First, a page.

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Mar 142012

Abt analyzes costs, benefits of housing, job growth
by Clark Ziegler

MAR. 14, 2012 --- As part of its Foundation for Growth initiative, MHP engaged Abt Associates to evaluate the benefits and costs of increasing job growth in Massachusetts and of allowing sufficient housing production to support that growth. The higher growth scenario, which would represent a modest increase above our pre-recession employment growth rate, was outlined in a previous analysis for MHP by the Donahue Institute at the University of Massachusetts.

Baseline job growth projections are a moving target because of the sluggish national recovery, so the value of the Abt analysis is not predicting what specific outcomes are achievable by the year 2020 but rather understanding whether stronger job and housing growth would be preferable to our slow historical growth rate in Massachusetts.

Several conclusions emerge from the Abt analysis:

  • The net benefits of growth are strongly positive and are likely underestimated because the recurring economic benefits from higher permanent employment would continue well beyond the ten-year period that was analyzed,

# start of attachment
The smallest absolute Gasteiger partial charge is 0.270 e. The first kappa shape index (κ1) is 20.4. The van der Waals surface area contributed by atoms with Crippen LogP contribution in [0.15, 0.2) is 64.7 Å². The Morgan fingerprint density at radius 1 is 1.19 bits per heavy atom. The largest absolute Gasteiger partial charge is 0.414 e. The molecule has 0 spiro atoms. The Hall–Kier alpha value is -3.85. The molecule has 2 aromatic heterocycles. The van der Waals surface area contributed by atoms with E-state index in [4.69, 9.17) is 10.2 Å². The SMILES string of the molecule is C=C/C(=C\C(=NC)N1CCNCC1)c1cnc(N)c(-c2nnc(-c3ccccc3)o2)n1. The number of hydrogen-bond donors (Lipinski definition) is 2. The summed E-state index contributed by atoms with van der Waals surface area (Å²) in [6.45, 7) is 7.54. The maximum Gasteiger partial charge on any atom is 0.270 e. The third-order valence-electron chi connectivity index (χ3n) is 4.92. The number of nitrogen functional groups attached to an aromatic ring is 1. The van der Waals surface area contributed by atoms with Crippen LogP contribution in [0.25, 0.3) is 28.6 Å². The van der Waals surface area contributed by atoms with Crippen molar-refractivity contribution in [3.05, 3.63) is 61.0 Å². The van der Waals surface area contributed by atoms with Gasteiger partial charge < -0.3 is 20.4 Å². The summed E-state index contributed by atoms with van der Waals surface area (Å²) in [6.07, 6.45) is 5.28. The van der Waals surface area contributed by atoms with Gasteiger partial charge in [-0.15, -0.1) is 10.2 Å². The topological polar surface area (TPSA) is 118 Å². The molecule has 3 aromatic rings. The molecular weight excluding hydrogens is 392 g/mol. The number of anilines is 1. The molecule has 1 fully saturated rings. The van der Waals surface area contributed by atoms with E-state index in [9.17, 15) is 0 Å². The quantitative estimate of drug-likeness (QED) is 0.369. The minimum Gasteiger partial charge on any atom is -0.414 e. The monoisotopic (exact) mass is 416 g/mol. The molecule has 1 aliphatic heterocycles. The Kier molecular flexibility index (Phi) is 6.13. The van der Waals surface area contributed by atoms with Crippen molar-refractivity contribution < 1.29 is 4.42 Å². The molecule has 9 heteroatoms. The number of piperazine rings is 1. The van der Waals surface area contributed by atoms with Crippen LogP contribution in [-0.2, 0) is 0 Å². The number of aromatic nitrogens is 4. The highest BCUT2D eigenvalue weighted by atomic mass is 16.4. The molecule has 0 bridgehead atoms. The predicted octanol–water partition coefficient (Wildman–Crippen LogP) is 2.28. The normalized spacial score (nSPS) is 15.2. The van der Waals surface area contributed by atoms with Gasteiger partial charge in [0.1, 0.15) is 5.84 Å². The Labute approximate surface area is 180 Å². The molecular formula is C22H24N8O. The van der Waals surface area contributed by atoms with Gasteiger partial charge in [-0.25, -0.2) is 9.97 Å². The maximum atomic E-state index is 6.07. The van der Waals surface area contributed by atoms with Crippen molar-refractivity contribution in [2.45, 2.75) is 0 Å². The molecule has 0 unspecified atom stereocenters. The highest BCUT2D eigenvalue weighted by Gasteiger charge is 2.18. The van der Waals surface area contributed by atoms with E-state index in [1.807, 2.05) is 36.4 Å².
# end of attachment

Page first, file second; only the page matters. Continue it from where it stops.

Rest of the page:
• Higher growth does not diminish the value of existing homes, and while it slows the rate of housing price appreciation relative to the baseline it actually helps stabilize home values over time.
  • Balancing rental supply and demand would substantially reduce monthly rents, with annual rent reductions relative to baseline totaling more than $1.3 billion by the year 2020. In metro Boston, for example, a competitive rental market would reduce apartment rents by an average $161/month by 2020.
  • New state and local tax revenue from higher job growth appears to significantly exceed increases in the cost of public services. While many state-level impacts are simply income transfers (e.g., using tax revenues from some residents to pay Medicaid costs for others), more analysis is needed of other state-level impacts resulting from higher growth such as increased public transportation costs.
  • Most of the increases in costs from higher growth are local while new revenue attributable to higher growth flows mostly to state government. A new state-local fiscal partnership is needed to share increased revenues with the communities that facilitate growth and that are most impacted by it.
  • Without a change in school funding higher growth would create significant inequities because of the way we fund public education in Massachusetts. With the greatest state economic growth potential concentrated in metro Boston, stronger job growth would impose school cost increases on some communities that are not adequately covered by higher local revenues and by state Chapter 70 education aid.

MHP welcomes comments and questions on the Abt report and suggestions for additional policy analysis relating to the benefits and costs of increasing housing and job growth in Massachusetts.

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